colby caldwell

Susan Alta Martin - Day Three

colby caldwell
Susan Alta Martin - Day Three
Holler 3 tikis.jpg

Years ago, when I saw this inflatable “Jumbo Tiki Pole” in the “Oriental Trading Company” catalogue, I knew I had to have it. I used to get the catalogues when my son was young. They are full of cheap party favors, something you go through a lot of with little kids. “Greet Guests with Tribal FUN!” the ad says. Nestled in between the  “Vinyl Fiesta Donkeys” and the “Frosted Neon Monkey Suckers,” the “Tiki Pole” tripped me up. I was struck by the fact that this thing could only exist, and make whatever sense it does, because of a very particular history: the simple fact that you would have a party favor at all, for starters, that it comes from China, it’s made out of plastic–even the offensive hybrid Pacific North West/Hawaiian designs in those particular colors only make sense at a specific point in time. Yet all these things managed to come together to make something that enough people buy that it is worth making. After years of being in the closet, I decided to inflate it for the first time today in celebration of a book I am reading. 

Charles Mann’s book 1493 is about how the world changed ecologically and economically after Columbus’s voyages. In one chapter, he describes how early tobacco traders created private joint-stock companies for the first time. This meant wealthy people pooled their money together to send ships, supplies, and people to settlements in Virginia, and got tobacco back in return. Everyone around the world seemed to be addicted to the stuff, so the market was hot. The people in those settlements literally starved to death planting tobacco instead of food crops. The death rate was incredibly high (that’s not even counting Native American deaths). But because they had pooled their money, the wealthy could continuously send more people over to farm it and still make a profit.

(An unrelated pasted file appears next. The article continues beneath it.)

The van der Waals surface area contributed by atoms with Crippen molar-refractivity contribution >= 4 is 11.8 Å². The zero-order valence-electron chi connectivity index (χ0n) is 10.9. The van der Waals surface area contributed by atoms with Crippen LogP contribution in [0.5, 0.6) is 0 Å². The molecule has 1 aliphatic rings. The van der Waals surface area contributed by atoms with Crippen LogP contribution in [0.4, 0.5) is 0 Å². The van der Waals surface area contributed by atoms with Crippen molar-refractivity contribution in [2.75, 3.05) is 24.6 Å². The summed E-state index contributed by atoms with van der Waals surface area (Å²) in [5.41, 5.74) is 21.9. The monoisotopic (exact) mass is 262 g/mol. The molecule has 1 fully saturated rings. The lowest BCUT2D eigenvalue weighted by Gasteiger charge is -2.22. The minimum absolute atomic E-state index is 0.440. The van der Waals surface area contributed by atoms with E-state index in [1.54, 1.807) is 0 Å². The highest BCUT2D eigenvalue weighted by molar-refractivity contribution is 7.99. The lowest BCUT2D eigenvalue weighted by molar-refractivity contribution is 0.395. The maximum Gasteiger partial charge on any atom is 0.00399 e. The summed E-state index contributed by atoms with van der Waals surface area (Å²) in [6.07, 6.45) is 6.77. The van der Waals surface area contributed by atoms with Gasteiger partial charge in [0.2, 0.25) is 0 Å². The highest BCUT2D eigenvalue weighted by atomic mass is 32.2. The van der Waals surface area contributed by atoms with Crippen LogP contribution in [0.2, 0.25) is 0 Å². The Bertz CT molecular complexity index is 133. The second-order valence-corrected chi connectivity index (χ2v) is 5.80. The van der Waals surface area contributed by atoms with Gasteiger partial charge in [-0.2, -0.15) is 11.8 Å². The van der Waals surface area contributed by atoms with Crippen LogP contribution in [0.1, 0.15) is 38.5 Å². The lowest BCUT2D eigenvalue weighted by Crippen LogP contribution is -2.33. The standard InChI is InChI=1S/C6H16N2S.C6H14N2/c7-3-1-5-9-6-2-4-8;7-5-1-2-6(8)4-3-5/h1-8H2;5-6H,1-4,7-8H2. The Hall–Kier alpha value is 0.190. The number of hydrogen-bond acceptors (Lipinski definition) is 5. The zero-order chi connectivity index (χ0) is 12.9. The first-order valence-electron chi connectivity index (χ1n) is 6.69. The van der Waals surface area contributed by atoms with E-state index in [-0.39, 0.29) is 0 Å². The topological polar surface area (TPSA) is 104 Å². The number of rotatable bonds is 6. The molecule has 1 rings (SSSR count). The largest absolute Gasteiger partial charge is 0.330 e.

I thought this was an important part of the history of my “Tiki Pole.” This kind of exploitation of workers was not new, but the joint-stock companies allowed Europe to solidify its position as a player on the global stage (on par with China) and shackled the Americas to this absurdity. The plundering of the Americas for novelty items gave us, of European decent, our particular brand of crazy logic still being played out today. All of this is oddly present in the pole (that it is a phallus is an added bonus) and the logic keeps getting stranger. Each day we seem to be able to raise our tolerance to meet the new levels of absurdity.